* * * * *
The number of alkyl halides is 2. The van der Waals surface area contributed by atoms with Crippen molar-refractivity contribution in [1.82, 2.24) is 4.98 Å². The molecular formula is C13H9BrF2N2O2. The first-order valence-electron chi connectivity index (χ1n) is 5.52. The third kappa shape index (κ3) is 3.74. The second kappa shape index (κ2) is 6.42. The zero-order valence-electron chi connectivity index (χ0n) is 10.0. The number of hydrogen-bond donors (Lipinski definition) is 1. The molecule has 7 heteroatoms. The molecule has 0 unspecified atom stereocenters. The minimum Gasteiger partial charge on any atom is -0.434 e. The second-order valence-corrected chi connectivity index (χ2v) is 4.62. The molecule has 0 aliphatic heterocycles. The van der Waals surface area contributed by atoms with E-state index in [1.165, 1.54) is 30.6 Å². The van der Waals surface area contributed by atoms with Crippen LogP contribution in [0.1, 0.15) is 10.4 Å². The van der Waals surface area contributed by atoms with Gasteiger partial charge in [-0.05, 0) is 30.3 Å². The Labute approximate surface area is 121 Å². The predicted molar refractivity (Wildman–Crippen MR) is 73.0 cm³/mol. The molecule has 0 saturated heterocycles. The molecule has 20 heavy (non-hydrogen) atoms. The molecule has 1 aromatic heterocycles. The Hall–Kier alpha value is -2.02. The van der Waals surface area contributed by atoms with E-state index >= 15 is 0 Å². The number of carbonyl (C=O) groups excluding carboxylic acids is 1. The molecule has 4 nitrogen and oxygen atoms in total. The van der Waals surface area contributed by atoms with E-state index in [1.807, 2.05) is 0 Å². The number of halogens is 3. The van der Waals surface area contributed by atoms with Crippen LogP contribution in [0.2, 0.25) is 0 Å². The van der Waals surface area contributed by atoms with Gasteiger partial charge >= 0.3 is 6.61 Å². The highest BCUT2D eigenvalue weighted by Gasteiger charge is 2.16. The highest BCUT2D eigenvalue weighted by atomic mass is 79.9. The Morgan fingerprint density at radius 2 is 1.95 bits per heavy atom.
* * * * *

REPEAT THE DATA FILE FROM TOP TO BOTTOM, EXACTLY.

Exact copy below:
The number of alkyl halides is 2. The van der Waals surface area contributed by atoms with Crippen molar-refractivity contribution in [1.82, 2.24) is 4.98 Å². The molecular formula is C13H9BrF2N2O2. The first-order valence-electron chi connectivity index (χ1n) is 5.52. The third kappa shape index (κ3) is 3.74. The second kappa shape index (κ2) is 6.42. The zero-order valence-electron chi connectivity index (χ0n) is 10.0. The number of hydrogen-bond donors (Lipinski definition) is 1. The molecule has 7 heteroatoms. The molecule has 0 unspecified atom stereocenters. The minimum Gasteiger partial charge on any atom is -0.434 e. The second-order valence-corrected chi connectivity index (χ2v) is 4.62. The molecule has 0 aliphatic heterocycles. The van der Waals surface area contributed by atoms with E-state index in [1.165, 1.54) is 30.6 Å². The van der Waals surface area contributed by atoms with Crippen LogP contribution in [0.1, 0.15) is 10.4 Å². The van der Waals surface area contributed by atoms with Gasteiger partial charge in [-0.05, 0) is 30.3 Å². The Labute approximate surface area is 121 Å². The predicted molar refractivity (Wildman–Crippen MR) is 73.0 cm³/mol. The molecule has 0 saturated heterocycles. The molecule has 20 heavy (non-hydrogen) atoms. The molecule has 1 aromatic heterocycles. The Hall–Kier alpha value is -2.02. The van der Waals surface area contributed by atoms with E-state index >= 15 is 0 Å². The number of carbonyl (C=O) groups excluding carboxylic acids is 1. The molecule has 4 nitrogen and oxygen atoms in total. The van der Waals surface area contributed by atoms with E-state index in [1.807, 2.05) is 0 Å². The number of halogens is 3. The van der Waals surface area contributed by atoms with Crippen LogP contribution in [0.2, 0.25) is 0 Å². The van der Waals surface area contributed by atoms with Gasteiger partial charge >= 0.3 is 6.61 Å². The highest BCUT2D eigenvalue weighted by Gasteiger charge is 2.16. The highest BCUT2D eigenvalue weighted by atomic mass is 79.9. The Morgan fingerprint density at radius 2 is 1.95 bits per heavy atom.